These last 2 months we have discovered different ways to apply ourselves during conservation days. Yes, our summer doing surveys for SCA is coming to an end, but we still have a few fun exciting weeks left. Suradee and I just, the team of two in New England, has faced many different challenges but have overcome many. We have laughed at how far we have come in this journey and how many great outdoor experiences we’ve had in the field. During our surveying days, we’ve encountered many of the same visitors; they even know us by name. Each park has brought a different vibe; even the park rangers we’ve worked with are all different in their own ways.
We’ve had the privilege to have two wonderful celebrations of our birthdays. We had three days off, so we took advantage of that and planned a trip to New York City. It was an amazing trip, with many great memories. The trip was much needed, we felt cooped up in our small town and this mini vacation was exactly what the doctor ordered. We are grateful for the opportunities that SCA has given us. The various conservation projects taught us real hands-on experiences that could be used in our future careers, and surveying has improved our communication and intrapersonal skills.
We really enjoyed all of our conservation days and recently, we went into the field at Mansfield Hollow Dam in Connecticut to assist the head ranger, Ed Greenough, cutting down invasive plants around these protected bushes called New Jersey Tea Berry. The head ranger noticed over the years that deer have been grazing on these plant and he wanted to put prevent this from continuing. Our objective was to remove the fence that were currently there, cut and trim any invasive plants around the area, and then to expand the surrounding area around each bundle of New Jersey Tea Berry and place in new fence. This was a two-day project due to how much work was required. After we enjoyed our time there at Mansfield Hollow, we had our next conservation day at West Hill Dam in Massachusetts. Here we experienced something different by staining a wooden bridge with water sealant paint. The bridge extended from one parking lot to the next, which was their beach area. As much as we enjoy being in direct sunlight, we were glad we started early in the morning because it was incredibly hot by noon.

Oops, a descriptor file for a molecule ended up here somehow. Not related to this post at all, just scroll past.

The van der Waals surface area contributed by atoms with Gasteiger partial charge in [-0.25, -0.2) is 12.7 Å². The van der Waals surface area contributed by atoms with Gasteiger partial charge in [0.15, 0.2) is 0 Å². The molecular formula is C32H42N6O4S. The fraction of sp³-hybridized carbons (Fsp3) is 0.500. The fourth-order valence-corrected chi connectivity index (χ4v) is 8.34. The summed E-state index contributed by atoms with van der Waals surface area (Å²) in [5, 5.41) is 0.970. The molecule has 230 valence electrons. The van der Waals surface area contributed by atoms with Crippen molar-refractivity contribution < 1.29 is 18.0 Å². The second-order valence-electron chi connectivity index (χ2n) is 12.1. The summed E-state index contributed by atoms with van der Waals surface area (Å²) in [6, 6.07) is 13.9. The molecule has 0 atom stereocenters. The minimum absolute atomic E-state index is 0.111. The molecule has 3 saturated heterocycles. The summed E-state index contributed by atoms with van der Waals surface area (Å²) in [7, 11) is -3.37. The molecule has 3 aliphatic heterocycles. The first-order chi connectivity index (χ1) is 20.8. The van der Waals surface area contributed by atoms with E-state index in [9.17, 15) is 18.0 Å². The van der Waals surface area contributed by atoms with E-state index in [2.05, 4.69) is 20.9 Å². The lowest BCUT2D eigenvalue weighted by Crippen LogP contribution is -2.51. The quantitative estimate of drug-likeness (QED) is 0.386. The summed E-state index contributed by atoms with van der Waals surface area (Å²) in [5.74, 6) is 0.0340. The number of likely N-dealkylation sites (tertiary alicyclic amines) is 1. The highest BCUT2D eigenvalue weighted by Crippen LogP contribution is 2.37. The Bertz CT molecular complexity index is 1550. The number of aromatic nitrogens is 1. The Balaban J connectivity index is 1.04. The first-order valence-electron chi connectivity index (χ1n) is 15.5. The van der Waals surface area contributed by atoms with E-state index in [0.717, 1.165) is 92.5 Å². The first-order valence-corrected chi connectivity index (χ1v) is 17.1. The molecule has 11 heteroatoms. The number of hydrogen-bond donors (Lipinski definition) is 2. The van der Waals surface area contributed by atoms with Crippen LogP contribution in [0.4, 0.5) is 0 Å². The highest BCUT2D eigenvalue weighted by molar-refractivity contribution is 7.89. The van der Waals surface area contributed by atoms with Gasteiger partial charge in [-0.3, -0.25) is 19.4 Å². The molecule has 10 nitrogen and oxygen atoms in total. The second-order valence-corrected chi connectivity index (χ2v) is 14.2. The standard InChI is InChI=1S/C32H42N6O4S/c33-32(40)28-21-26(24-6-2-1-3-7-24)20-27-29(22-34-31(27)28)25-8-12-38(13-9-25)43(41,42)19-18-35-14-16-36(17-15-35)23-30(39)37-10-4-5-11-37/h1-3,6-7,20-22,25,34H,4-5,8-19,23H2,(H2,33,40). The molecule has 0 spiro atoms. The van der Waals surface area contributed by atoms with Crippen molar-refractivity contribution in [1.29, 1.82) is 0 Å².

Summer is coming to an end down here in Texas and the surveys have been slowing down at all of our areas. As we continue our work here, we are reminded of the hospitality and the consideration of the employees who work for the Core.
On Wednesday August 1, 2012 we were able to shadow Ranger Brad Ellis at Waco Lake. We were able to get more information about the dam’s history, the parks, the general makeup of the people who uses the parks and the uses of the water that Waco provides to its citizens. We also asked more about their backgrounds, education, and reasons of why they wanted to become Park rangers to get a idea of what a average park ranger is and what do they bring to the army core.
We also got to work with Waco Wetlands which is a co-op between the city of Waco and the core of engineers to restore much of the destroyed land from a previous pool rise. We started early that morning taking out farmed raised aquatic native plants to the lake. They help out erosion and provide habitat to the fish and will make the lake look more scenic for years to come.
While we are enjoying our last month down here, we are pressed for time to get around to see what else Texas has to offer in terms of entertainment, adventure, excitement, and education